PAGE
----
The Roth IRA has been around since 1997 with little change to its structure. I am not a fan because I feel that too many taxpayers are depositing to a Roth IRA with after tax dollars vs increasing their deposits to a pre-tax company plan. I also feel that there will be significant tax law changes once Congress looks at the billions of dollars that can be withdrawn from these account tax-free. However, due to the current market conditions reducing the value of Traditional IRA accounts, I may be swayed to change my mind.
Consider a Roth conversion. If your retirement savings are heavily invested in tax-deferred accounts, such as 401(k) s and IRAs, you may want to take advantage of their diminished value and convert to a Roth IRA. You’ll pay the taxes now instead of in retirement, and your tax bill will be based on the value of your account when you convert.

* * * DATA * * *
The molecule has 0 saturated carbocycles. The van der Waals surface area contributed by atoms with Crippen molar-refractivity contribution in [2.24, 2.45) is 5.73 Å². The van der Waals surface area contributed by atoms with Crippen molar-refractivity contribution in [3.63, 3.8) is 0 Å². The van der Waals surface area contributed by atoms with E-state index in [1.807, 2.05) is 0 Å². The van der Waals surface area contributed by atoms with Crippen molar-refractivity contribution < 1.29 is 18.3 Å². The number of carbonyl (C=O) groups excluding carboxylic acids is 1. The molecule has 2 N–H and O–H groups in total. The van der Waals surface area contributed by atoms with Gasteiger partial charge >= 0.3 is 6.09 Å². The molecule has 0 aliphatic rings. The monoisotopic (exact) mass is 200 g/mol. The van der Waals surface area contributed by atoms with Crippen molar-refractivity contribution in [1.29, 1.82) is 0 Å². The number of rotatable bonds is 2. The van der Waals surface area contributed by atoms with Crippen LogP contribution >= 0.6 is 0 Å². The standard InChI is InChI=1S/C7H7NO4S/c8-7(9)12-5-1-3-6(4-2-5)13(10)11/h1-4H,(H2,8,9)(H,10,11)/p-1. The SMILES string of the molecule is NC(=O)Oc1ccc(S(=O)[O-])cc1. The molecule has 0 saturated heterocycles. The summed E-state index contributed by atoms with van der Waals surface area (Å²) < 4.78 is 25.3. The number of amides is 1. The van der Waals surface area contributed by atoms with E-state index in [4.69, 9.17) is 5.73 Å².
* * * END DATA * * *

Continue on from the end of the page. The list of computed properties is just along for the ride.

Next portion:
Let’s assume that you were planning to convert $100,000 in 2020 and that $100,000 is now worth just $70,000. Converting the lower amount will not only lead to a lower tax bill but also allow the $30,000 rebound, whenever it comes (based on historical performance which is not guaranteed, of course), to be tax-free. Keep in mind the funds have to be in the Roth for a minimum of 5 years to be withdrawn tax free.